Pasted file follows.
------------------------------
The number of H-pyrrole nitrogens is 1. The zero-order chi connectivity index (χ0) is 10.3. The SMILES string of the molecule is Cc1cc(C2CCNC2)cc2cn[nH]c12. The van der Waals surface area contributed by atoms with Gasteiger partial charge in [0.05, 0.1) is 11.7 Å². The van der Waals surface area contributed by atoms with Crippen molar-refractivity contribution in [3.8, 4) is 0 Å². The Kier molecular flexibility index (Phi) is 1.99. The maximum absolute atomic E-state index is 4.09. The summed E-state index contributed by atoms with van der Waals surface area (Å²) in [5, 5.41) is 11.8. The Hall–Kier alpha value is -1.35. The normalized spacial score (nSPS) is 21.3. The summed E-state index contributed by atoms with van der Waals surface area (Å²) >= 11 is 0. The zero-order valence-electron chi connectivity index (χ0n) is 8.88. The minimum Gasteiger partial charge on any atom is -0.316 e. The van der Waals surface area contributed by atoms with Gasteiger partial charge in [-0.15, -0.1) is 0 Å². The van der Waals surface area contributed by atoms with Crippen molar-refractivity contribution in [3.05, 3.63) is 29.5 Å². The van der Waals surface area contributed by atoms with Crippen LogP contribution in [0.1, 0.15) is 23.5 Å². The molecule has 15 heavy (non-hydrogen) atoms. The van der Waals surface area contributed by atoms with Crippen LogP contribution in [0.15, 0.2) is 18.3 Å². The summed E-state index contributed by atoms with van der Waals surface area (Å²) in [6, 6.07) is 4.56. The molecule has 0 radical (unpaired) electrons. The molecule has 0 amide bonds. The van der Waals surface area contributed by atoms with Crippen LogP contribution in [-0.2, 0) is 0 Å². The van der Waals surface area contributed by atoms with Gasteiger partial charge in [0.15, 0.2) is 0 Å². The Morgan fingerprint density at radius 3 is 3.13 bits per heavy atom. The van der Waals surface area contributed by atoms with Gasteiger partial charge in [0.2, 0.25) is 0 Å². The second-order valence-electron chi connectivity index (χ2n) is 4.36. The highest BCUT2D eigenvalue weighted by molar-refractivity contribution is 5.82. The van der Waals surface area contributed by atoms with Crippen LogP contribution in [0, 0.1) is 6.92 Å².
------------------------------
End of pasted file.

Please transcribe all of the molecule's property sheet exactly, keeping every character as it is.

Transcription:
The number of H-pyrrole nitrogens is 1. The zero-order chi connectivity index (χ0) is 10.3. The SMILES string of the molecule is Cc1cc(C2CCNC2)cc2cn[nH]c12. The van der Waals surface area contributed by atoms with Gasteiger partial charge in [0.05, 0.1) is 11.7 Å². The van der Waals surface area contributed by atoms with Crippen molar-refractivity contribution in [3.8, 4) is 0 Å². The Kier molecular flexibility index (Phi) is 1.99. The maximum absolute atomic E-state index is 4.09. The summed E-state index contributed by atoms with van der Waals surface area (Å²) in [5, 5.41) is 11.8. The Hall–Kier alpha value is -1.35. The normalized spacial score (nSPS) is 21.3. The summed E-state index contributed by atoms with van der Waals surface area (Å²) >= 11 is 0. The zero-order valence-electron chi connectivity index (χ0n) is 8.88. The minimum Gasteiger partial charge on any atom is -0.316 e. The van der Waals surface area contributed by atoms with Gasteiger partial charge in [-0.15, -0.1) is 0 Å². The van der Waals surface area contributed by atoms with Crippen molar-refractivity contribution in [3.05, 3.63) is 29.5 Å². The van der Waals surface area contributed by atoms with Crippen LogP contribution in [0.1, 0.15) is 23.5 Å². The molecule has 15 heavy (non-hydrogen) atoms. The van der Waals surface area contributed by atoms with Crippen LogP contribution in [0.15, 0.2) is 18.3 Å². The summed E-state index contributed by atoms with van der Waals surface area (Å²) in [6, 6.07) is 4.56. The molecule has 0 radical (unpaired) electrons. The molecule has 0 amide bonds. The van der Waals surface area contributed by atoms with Crippen LogP contribution in [-0.2, 0) is 0 Å². The van der Waals surface area contributed by atoms with Gasteiger partial charge in [0.15, 0.2) is 0 Å². The Morgan fingerprint density at radius 3 is 3.13 bits per heavy atom. The van der Waals surface area contributed by atoms with Gasteiger partial charge in [0.2, 0.25) is 0 Å². The second-order valence-electron chi connectivity index (χ2n) is 4.36. The highest BCUT2D eigenvalue weighted by molar-refractivity contribution is 5.82. The van der Waals surface area contributed by atoms with Crippen LogP contribution in [0, 0.1) is 6.92 Å².